Undertow, p.69 (analogue image)

I think a reconciliation lies in the word ‘analog’, or rather ‘analogue’.  There are photographers, some would say a increasing number, who still use analogue technologies, materials and processes, such as traditional film, calotype, tintype, platinotype and cyanotype .  It’s sometimes referred to as ‘real photography’, not a term I favour.  Taking what Analog Sea stands for, this photography should commend itself because: it’s not digital; it encourages thoughtful looking and slower working; and it requires considerable traditional craft skill.  The resulting photographic print has a beauty, depth, physicality and presence not found in prints derived from digital processes; like the Review, it is a philosophy expressed in an object.  Analog Sea should be supporting this analogue world.

I’m aware of the irony in publishing this on my blog!

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Tree Days

Oak, Fulbourn Fen

13th November: Walking round Fulbourn Fen; stately oaks and a magnificent beech with bifurcated trunk.  14th November: ‘The Susurrations of Trees’, Radio 4; Bob Gilbert on how poets and musicians capture the distinctive sounds of trees; Lisa Knapp incorporates the sounds of leaves in her beautiful violin piece.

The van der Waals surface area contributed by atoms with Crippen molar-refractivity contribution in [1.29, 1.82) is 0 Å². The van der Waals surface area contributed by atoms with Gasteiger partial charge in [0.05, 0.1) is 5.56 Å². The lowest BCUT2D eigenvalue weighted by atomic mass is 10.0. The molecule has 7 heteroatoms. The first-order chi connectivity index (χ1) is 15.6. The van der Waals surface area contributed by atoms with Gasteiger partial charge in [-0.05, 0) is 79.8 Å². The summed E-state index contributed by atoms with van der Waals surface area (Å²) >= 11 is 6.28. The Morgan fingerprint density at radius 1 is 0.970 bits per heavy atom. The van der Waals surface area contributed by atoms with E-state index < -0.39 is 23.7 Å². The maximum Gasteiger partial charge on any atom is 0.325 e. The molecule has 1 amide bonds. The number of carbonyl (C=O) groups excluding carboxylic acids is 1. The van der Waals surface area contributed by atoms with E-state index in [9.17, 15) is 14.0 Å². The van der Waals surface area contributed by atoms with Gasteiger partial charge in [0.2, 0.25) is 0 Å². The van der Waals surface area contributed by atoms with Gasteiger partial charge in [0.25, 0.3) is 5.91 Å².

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Undertow

Undertow cover

Final copies of Undertow (see post 191015) arrived from Blurb on the 4th November.  I was pleased, and relieved, to find that the printing matched the standard achieve in the draft (not always the case, I’m afraid).  I’ve now pasted two vintage postcards, an old photograph and a sealed envelope of captions into each of the seven copies.  So, it’s finally done after a long gestation.

Undertow is light on text.  A few lines at the beginning hint at its purpose.  ‘Undertow: an undercurrent that flows in a different direction from the surface current; a hidden tendency often contrary to the one that is publicly apparent.’  Thirteen quotes from favourite books, such as ‘… the nature which, we have always hoped, will endure long after our own end…’, are set against selected pictures.